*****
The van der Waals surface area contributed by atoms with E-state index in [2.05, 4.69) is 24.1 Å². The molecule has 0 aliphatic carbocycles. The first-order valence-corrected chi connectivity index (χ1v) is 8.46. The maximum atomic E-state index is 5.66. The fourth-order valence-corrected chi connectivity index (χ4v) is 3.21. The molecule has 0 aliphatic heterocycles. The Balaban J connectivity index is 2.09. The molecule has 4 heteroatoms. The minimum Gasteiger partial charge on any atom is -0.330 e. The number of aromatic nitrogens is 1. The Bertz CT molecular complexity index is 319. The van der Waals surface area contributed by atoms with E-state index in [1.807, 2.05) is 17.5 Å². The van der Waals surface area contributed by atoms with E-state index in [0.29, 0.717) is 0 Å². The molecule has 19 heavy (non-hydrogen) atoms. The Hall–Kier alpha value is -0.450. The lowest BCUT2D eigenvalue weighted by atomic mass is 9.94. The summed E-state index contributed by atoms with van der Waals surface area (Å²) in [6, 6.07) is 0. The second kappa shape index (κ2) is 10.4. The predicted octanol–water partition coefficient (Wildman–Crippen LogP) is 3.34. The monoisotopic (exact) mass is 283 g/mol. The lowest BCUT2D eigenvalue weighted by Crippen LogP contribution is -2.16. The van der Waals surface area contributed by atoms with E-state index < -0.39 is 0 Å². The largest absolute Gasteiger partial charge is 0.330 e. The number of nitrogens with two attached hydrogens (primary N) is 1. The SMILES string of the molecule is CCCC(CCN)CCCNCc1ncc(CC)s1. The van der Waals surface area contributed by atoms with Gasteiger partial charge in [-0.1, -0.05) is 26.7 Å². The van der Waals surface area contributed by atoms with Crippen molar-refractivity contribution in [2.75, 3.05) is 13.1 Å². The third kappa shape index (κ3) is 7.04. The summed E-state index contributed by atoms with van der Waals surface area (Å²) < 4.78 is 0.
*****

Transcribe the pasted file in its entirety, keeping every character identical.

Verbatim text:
The van der Waals surface area contributed by atoms with E-state index in [2.05, 4.69) is 24.1 Å². The molecule has 0 aliphatic carbocycles. The first-order valence-corrected chi connectivity index (χ1v) is 8.46. The maximum atomic E-state index is 5.66. The fourth-order valence-corrected chi connectivity index (χ4v) is 3.21. The molecule has 0 aliphatic heterocycles. The Balaban J connectivity index is 2.09. The molecule has 4 heteroatoms. The minimum Gasteiger partial charge on any atom is -0.330 e. The number of aromatic nitrogens is 1. The Bertz CT molecular complexity index is 319. The van der Waals surface area contributed by atoms with E-state index in [1.807, 2.05) is 17.5 Å². The van der Waals surface area contributed by atoms with E-state index in [0.29, 0.717) is 0 Å². The molecule has 19 heavy (non-hydrogen) atoms. The Hall–Kier alpha value is -0.450. The lowest BCUT2D eigenvalue weighted by atomic mass is 9.94. The summed E-state index contributed by atoms with van der Waals surface area (Å²) in [6, 6.07) is 0. The second kappa shape index (κ2) is 10.4. The predicted octanol–water partition coefficient (Wildman–Crippen LogP) is 3.34. The monoisotopic (exact) mass is 283 g/mol. The lowest BCUT2D eigenvalue weighted by Crippen LogP contribution is -2.16. The van der Waals surface area contributed by atoms with E-state index < -0.39 is 0 Å². The largest absolute Gasteiger partial charge is 0.330 e. The number of nitrogens with two attached hydrogens (primary N) is 1. The SMILES string of the molecule is CCCC(CCN)CCCNCc1ncc(CC)s1. The van der Waals surface area contributed by atoms with Gasteiger partial charge in [-0.1, -0.05) is 26.7 Å². The van der Waals surface area contributed by atoms with Crippen molar-refractivity contribution in [2.75, 3.05) is 13.1 Å². The third kappa shape index (κ3) is 7.04. The summed E-state index contributed by atoms with van der Waals surface area (Å²) < 4.78 is 0.